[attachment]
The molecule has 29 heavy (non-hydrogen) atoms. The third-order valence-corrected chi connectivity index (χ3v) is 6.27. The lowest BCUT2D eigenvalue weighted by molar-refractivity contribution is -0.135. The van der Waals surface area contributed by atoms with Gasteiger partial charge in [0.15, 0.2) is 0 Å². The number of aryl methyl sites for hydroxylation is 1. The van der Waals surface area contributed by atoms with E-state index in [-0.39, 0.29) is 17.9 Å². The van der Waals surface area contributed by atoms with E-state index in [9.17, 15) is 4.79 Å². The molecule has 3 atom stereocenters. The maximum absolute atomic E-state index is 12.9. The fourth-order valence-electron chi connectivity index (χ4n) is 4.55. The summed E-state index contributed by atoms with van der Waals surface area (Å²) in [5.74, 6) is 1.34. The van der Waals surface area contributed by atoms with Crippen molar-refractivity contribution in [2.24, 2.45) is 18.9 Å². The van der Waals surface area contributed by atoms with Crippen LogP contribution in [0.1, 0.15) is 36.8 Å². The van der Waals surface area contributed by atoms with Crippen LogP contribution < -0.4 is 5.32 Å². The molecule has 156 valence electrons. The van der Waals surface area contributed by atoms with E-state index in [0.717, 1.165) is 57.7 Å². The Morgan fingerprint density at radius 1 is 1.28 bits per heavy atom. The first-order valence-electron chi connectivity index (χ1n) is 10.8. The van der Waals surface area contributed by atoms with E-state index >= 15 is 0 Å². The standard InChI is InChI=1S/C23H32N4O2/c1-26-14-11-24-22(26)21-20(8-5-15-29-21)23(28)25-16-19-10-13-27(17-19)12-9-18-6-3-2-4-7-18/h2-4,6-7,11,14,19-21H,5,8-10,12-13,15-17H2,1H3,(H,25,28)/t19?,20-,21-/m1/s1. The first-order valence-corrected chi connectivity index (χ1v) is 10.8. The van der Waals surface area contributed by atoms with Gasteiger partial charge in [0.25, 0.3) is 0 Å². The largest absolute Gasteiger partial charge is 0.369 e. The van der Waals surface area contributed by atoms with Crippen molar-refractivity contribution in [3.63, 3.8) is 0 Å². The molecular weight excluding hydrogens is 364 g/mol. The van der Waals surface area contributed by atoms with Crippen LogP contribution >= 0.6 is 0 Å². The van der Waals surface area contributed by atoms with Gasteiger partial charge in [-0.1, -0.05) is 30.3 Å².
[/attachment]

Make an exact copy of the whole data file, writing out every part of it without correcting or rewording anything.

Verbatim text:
The molecule has 29 heavy (non-hydrogen) atoms. The third-order valence-corrected chi connectivity index (χ3v) is 6.27. The lowest BCUT2D eigenvalue weighted by molar-refractivity contribution is -0.135. The van der Waals surface area contributed by atoms with Gasteiger partial charge in [0.15, 0.2) is 0 Å². The number of aryl methyl sites for hydroxylation is 1. The van der Waals surface area contributed by atoms with E-state index in [-0.39, 0.29) is 17.9 Å². The van der Waals surface area contributed by atoms with E-state index in [9.17, 15) is 4.79 Å². The molecule has 3 atom stereocenters. The maximum absolute atomic E-state index is 12.9. The fourth-order valence-electron chi connectivity index (χ4n) is 4.55. The summed E-state index contributed by atoms with van der Waals surface area (Å²) in [5.74, 6) is 1.34. The van der Waals surface area contributed by atoms with Crippen molar-refractivity contribution in [2.24, 2.45) is 18.9 Å². The van der Waals surface area contributed by atoms with Crippen LogP contribution in [0.1, 0.15) is 36.8 Å². The van der Waals surface area contributed by atoms with Crippen LogP contribution < -0.4 is 5.32 Å². The molecule has 156 valence electrons. The van der Waals surface area contributed by atoms with E-state index in [0.717, 1.165) is 57.7 Å². The Morgan fingerprint density at radius 1 is 1.28 bits per heavy atom. The first-order valence-electron chi connectivity index (χ1n) is 10.8. The van der Waals surface area contributed by atoms with E-state index >= 15 is 0 Å². The standard InChI is InChI=1S/C23H32N4O2/c1-26-14-11-24-22(26)21-20(8-5-15-29-21)23(28)25-16-19-10-13-27(17-19)12-9-18-6-3-2-4-7-18/h2-4,6-7,11,14,19-21H,5,8-10,12-13,15-17H2,1H3,(H,25,28)/t19?,20-,21-/m1/s1. The first-order valence-corrected chi connectivity index (χ1v) is 10.8. The van der Waals surface area contributed by atoms with Gasteiger partial charge in [0.25, 0.3) is 0 Å². The largest absolute Gasteiger partial charge is 0.369 e. The van der Waals surface area contributed by atoms with Crippen molar-refractivity contribution in [3.63, 3.8) is 0 Å². The molecular weight excluding hydrogens is 364 g/mol. The van der Waals surface area contributed by atoms with Crippen LogP contribution >= 0.6 is 0 Å². The van der Waals surface area contributed by atoms with Gasteiger partial charge in [-0.1, -0.05) is 30.3 Å².